Data from: Plant-litter-soil feedbacks in common grass species are slightly negative and only marginally modified by litter exposed to insect herbivory
Delong, Jon et al. (2022), Data from: Plant-litter-soil feedbacks in common grass species are slightly negative and only marginally modified by litter exposed to insect herbivory, Dryad, Dataset, https://doi.org/10.5061/dryad.fbg79cnxp
Purpose Insect herbivory affects plant growth, nutrient and secondary metabolite concentrations and litter quality. Changes to litter quality due to insect herbivory can alter decomposition, with knock on effects for plant growth mediated through the plantlitter- soil feedback pathway.
Methods Using a multi-phase glasshouse experiment, we tested how changes in shoot and root litter quality of fast- and slow-growing grass caused by insect herbivores affect the performance of response plants in the soil in which the litter decomposed.
Results We found that insect herbivory resulted in marginal changes to litter quality and did not affect growth when plants were grown with fast- versus slow-growing litter. Overall, presence of litter resulted in reduced root and shoot growth and this effect was significantly more negative in shoots versus roots. However, this effect was minimal, with a loss of c. 1.4% and 3.1% dry weight biomass in roots versus shoots, respectively. Further, shoot litter exposed to insect herbivory interacted with response plant identity to affect root growth.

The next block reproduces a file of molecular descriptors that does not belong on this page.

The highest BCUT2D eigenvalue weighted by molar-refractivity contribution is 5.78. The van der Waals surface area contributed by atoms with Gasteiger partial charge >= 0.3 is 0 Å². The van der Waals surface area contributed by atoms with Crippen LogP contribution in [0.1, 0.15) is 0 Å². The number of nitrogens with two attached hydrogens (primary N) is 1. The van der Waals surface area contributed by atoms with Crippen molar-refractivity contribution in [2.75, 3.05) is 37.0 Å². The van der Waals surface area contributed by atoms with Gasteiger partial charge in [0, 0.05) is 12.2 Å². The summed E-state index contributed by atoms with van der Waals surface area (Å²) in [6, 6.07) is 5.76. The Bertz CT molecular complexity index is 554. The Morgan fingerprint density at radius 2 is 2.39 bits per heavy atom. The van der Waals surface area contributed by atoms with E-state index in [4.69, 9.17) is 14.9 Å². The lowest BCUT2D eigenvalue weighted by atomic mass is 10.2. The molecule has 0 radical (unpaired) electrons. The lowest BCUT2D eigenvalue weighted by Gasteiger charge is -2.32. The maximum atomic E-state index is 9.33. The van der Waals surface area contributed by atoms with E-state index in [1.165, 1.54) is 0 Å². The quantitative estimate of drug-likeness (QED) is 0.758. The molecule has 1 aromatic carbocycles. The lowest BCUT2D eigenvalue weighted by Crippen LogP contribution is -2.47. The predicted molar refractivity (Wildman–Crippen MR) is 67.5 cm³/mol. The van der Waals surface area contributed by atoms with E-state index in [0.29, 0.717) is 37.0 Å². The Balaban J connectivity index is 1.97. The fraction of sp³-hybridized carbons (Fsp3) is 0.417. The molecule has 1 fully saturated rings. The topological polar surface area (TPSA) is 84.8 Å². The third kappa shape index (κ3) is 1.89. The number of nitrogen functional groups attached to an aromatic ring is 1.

Conclusions Our results suggest that whether litter originates from plant tissues exposed to insect herbivory or not and its interaction with fast- versus slow-growing grasses is of little importance, but species-specific responses to herbivory-conditioned litter can occur. Taken collectively, the overall role of the plant-litter-soil feedbackpathway, as well as its interaction with insect herbivory, is unlikely to affect broader ecosystem processes in this system.
De Long JR, Heinen R, Hannula E, Jongen R, Steinauer K, Bezemer M (2022) Plant-litter-soil feedbacks
in common grass species are slightly negative and only marginally modified by litter exposed
to insect herbivory. Plant and Soil. https://doi.org/10.21203/rs.3.rs-1403298/v1.
Litter and response species: fast (Arrhenatherum elatius, Holcus lanatus, Lolium perenne) and slow
(Agrostis capillaris, Deschampsia flexuosa, Festuca ovina)
Exposed to aboveground herbivores (M. brassicae), belowground herbivores (Agriotes spp.), both or
Litter was then used in the second litter feedback phase of the experiment
Data here are carbon, nitrogen, total polyphenols obtained from dried, ground root and shoot litter
and micronutrients from dried, ground root litter
Response plant species measurements: grams dry weight biomass of roots and shoots
Quality control was performed to ensure all values were reasonable
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